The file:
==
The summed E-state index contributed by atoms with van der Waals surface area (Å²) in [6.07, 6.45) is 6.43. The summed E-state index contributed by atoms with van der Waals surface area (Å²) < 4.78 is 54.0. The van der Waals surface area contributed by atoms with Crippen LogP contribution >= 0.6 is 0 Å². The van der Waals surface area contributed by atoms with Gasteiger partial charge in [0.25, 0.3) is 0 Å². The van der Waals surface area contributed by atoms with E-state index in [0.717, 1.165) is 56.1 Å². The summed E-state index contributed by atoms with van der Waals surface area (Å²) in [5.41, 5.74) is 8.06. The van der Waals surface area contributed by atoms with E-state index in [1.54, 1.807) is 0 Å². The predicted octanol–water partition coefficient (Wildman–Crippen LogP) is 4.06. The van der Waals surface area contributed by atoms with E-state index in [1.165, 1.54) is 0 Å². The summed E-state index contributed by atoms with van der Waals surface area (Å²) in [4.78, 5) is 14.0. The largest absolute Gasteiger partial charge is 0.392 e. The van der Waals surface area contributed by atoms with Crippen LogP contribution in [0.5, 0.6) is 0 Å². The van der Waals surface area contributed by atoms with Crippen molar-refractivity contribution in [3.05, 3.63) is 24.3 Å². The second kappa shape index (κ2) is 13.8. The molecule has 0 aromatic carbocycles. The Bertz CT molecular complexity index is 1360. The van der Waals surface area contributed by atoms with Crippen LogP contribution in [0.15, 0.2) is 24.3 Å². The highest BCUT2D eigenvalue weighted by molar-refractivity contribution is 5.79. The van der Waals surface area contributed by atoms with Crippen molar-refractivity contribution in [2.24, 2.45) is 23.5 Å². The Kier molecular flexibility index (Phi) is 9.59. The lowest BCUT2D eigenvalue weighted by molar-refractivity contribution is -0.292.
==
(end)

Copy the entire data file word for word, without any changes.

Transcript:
The summed E-state index contributed by atoms with van der Waals surface area (Å²) in [6.07, 6.45) is 6.43. The summed E-state index contributed by atoms with van der Waals surface area (Å²) < 4.78 is 54.0. The van der Waals surface area contributed by atoms with Crippen LogP contribution >= 0.6 is 0 Å². The van der Waals surface area contributed by atoms with Gasteiger partial charge in [0.25, 0.3) is 0 Å². The van der Waals surface area contributed by atoms with E-state index in [0.717, 1.165) is 56.1 Å². The summed E-state index contributed by atoms with van der Waals surface area (Å²) in [5.41, 5.74) is 8.06. The van der Waals surface area contributed by atoms with E-state index in [1.54, 1.807) is 0 Å². The predicted octanol–water partition coefficient (Wildman–Crippen LogP) is 4.06. The van der Waals surface area contributed by atoms with E-state index in [1.165, 1.54) is 0 Å². The summed E-state index contributed by atoms with van der Waals surface area (Å²) in [4.78, 5) is 14.0. The largest absolute Gasteiger partial charge is 0.392 e. The van der Waals surface area contributed by atoms with Crippen LogP contribution in [0.5, 0.6) is 0 Å². The van der Waals surface area contributed by atoms with Crippen molar-refractivity contribution in [3.05, 3.63) is 24.3 Å². The second kappa shape index (κ2) is 13.8. The molecule has 0 aromatic carbocycles. The Bertz CT molecular complexity index is 1360. The van der Waals surface area contributed by atoms with Crippen LogP contribution in [0.15, 0.2) is 24.3 Å². The highest BCUT2D eigenvalue weighted by molar-refractivity contribution is 5.79. The van der Waals surface area contributed by atoms with Crippen molar-refractivity contribution in [2.24, 2.45) is 23.5 Å². The Kier molecular flexibility index (Phi) is 9.59. The lowest BCUT2D eigenvalue weighted by molar-refractivity contribution is -0.292.